…that I was getting into my car, but…

…as it turned out, I wasn’t.  Full disclosure here – I did get into a car – a car that was the same make, model and color of my car, even the interior colors were the same, and when I put the key in, you guessed it – it started.  Weird, huh?

Here’s the story:  I went into a store near my house in Keller, got what I needed and headed back out, probably 5 minutes after I had parked, boom-boom in and out.  I had parked almost right in front of the store in one of their ‘designated’ spaces.  I walked out, hit the ‘unlock’ thingy on the key fob, I heard that familiar ‘chirp’, I opened the door and got in.  I thought at first that something was off, but without thinking too much I put the key in the ignition, turned it and started the engine.  Then I began to notice that things around me seemed really odd – there was a can of some kind of Monster-type drink in the console, a lanyard with odd stuff attached was hanging from the rear-view mirror, the smell was odd (not bad, but not ‘my’ smell).  I probably sat there a full minute, trying to figure out what had happened, it was a really odd feeling! Maybe I had accidentally slipped into some alternate universe or something.  Maybe I’d been in the store and stepped into a worm-hole of some kind and this was what my car would look like in a year or so.  It was weird!

After about a minute or so, I realized that I was not where I was supposed to be.  Even though it was somewhat familiar and it was comfortable, still, it wasn’t right.

Maybe you’ve been in a similar situation, although hopefully not as weird as mine today.  Maybe you went to work today and things were familiar, comfortable, but in your gut, you knew it wasn’t right, that this wasn’t where you were supposed to be.  Maybe it wasn’t work, but a situation, a relationship, a stage of life, an attitude you’ve adopted, a direction you found yourself heading, it could be a million things – but suddenly(or slowly) you realize you’re in the wrong place.   It’s happened to me, it’s probably happened to us all in one way or another.  So what do you do?

In my situation today, I got out of that car as fast as any human can exit a car!  Then I began to look around for the police and waited to hear the sirens begin any second! When neither of those things came to pass, I began to look around for the owner of the car – there was no one around.  Then, I began to look for my car and my thought was – “if my key worked in their car, then their key should work in mine, and my car is a lot cleaner and looks less used than this one – I hope it’s still here!” It was.

I left in a hurry, I’m sure you understand.

So here’s the question – when we realize we’re not where we’re supposed to be: mentally, spiritually, psychologically, physically, emotionally, etc., why don’t we GET OUT OF THERE AS QUICKLY AS WE CAN??!!

I was thinking… and I have a couple of theories, but I’d love to hear yours.


…about hoping I didn’t sound dumb!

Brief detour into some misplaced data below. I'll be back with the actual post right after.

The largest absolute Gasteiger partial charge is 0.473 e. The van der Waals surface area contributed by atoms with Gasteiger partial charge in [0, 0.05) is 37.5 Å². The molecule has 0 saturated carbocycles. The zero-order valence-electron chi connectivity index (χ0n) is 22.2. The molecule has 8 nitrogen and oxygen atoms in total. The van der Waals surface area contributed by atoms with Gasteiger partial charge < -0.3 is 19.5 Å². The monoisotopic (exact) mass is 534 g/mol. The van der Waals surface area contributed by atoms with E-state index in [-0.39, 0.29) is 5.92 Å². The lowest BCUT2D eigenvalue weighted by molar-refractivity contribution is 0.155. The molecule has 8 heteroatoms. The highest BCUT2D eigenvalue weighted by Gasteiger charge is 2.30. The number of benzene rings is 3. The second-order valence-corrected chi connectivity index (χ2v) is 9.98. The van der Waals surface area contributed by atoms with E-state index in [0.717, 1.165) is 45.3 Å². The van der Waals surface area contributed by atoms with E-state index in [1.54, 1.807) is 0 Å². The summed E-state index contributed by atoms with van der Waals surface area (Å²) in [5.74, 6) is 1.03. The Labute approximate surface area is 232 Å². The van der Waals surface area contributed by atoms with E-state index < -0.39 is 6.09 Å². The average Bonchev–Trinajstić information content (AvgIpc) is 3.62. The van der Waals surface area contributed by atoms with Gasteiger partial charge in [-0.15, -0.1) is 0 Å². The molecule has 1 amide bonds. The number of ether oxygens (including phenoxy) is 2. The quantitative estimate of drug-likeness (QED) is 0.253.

This past Monday evening, the 16th of September, I was the featured guest on the Dr. Tracey Brown show.  (You can catch a recording at http://www.drtraceybrown.com)

Dr. Brown is a fascinating and very accomplished professional in the fields of both education and self-empowerment, and lots of other things as well.  She invited me to be a guest on the show to talk about nonprofits and some of the challenges they face. By definition, I suppose I am a ‘subject matter expert’, but truthfully – it’s taken a long time for me to feel like an expert.  I’ve been working with nonprofits and in the fundraising field for pretty much all of my adult life.  From writing unique and challenging budgets for Youth Ministry in the early 80’s to consulting, and designing, and conducting countless capital fundraising campaigns for Churches and Nonprofits across the US, and in Africa and Central America, I guess I’ve earned the rank.  Plus, in 2011 I was certified as an “Expert Witness” in the area of Church Stewardship and Giving by the District Court of Los Angeles County, CA.  So, maybe I qualify…

At any rate, since that’s how Dr. Tracey promoted my episode of her show, I was hoping that when the actual taping aired… I wouldn’t embarrass myself or anyone else.  Guess what? I don’t think I did! It turned out pretty good!

As mentioned before, you can find the show at http://www.drtraceybrown.com, take a look and let me know what you think.


…about motivation, comfort, and courage.


At first glance, you might think that the picture to the right of this paragraph is of a pretty young lady taking a selfie in the mirror of the restroom.  When you look closer, however, you’ll notice the time-stamp – 4:02AM!  At the bottom of the photo you’ll learn that she’s at the San Antonio Medical Center, and that she’s wearing scrubs.  Pay close attention to the caption – “24 hours down, 2 more to go.”

My daughter is a 3rd year Med School student and this photo was taken during one of her training shifts in the Organ Transplant Center.  In case you were wondering …Med School is hard, VERY hard.  Med School is demanding, VERY demanding. Med School pushes students to the very limits of their endurance (and sanity).  This 26 hour shift is the norm, not the exception.  This young lady is a BEAST and a BEAUTY!